This image shows the plastic owls that are being used at Morpeth station

Northern launches ‘counter offensive’ to make train stations a no-go area for pigeons

Northern is forcing pigeons to take flight with the trial of new deterrents at stations across its network. 

The train operator is broadcasting noises that simulate predatory hawks, positioning plastic owls around some stations to scare pigeons away and using a special gel on ledges and roof trusses which tricks the pigeons into thinking the surface is too hot for them to land on. 

Northern’s ‘counter offensive’ follows particular problems at Driffield (East Yorkshire) and Morpeth (Northumberland) stations which have become problematic poo hotspots. 

At Driffield station, hawk sounds will now play every 30 minutes between 10am and 4pm daily. Research has shown that this has been effective in removing pigeons from private residences.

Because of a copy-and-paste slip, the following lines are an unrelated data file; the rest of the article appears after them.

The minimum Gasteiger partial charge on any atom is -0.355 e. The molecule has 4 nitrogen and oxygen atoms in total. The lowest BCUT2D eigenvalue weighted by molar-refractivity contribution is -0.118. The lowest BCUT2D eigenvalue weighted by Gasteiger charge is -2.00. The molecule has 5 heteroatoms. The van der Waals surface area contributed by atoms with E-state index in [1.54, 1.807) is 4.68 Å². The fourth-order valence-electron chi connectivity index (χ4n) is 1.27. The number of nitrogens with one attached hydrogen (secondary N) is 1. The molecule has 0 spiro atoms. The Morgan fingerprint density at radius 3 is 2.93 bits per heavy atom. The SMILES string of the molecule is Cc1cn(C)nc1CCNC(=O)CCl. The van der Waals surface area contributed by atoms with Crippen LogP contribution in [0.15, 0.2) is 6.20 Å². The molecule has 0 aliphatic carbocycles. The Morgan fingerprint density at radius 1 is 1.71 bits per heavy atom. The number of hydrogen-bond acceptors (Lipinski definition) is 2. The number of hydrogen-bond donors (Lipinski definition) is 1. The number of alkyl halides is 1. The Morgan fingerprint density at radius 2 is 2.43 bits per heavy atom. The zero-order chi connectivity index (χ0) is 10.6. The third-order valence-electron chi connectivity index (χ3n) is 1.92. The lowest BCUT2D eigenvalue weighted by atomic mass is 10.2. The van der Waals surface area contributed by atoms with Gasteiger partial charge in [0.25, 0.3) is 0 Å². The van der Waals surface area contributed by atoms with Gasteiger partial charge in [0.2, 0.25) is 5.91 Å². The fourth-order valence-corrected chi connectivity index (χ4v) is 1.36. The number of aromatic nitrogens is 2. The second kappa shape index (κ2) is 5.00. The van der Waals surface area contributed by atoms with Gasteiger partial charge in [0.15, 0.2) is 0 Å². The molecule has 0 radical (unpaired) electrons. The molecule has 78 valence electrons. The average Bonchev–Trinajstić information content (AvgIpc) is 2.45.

And at the same station, a special "fire" gel has been used on ledges and roof trusses which appears to pigeons as ultraviolet light and therefore unsuitable to land on. 

Meanwhile at Morpeth station, which is also plagued by pigeons, plastic owls have been placed on the station roof to scare pigeons away.  

Kerry Peters, regional director at Northern, said: "We want to make sure our stations are a ‘no-go’ area for pigeons and make them fly the coop in a way that is humane and harmless.  

“We clean all our station regularly and we take the impact the mess has on our communities and the environment very seriously.” 

The trials will remain in place until the end of November and if successful could be rolled out across the Northern network. 

Northern is the second largest train operator in the UK, with 2,500 services a day to more than 500 stations across the North of England. 

Contact Information

Northern Trains Press Office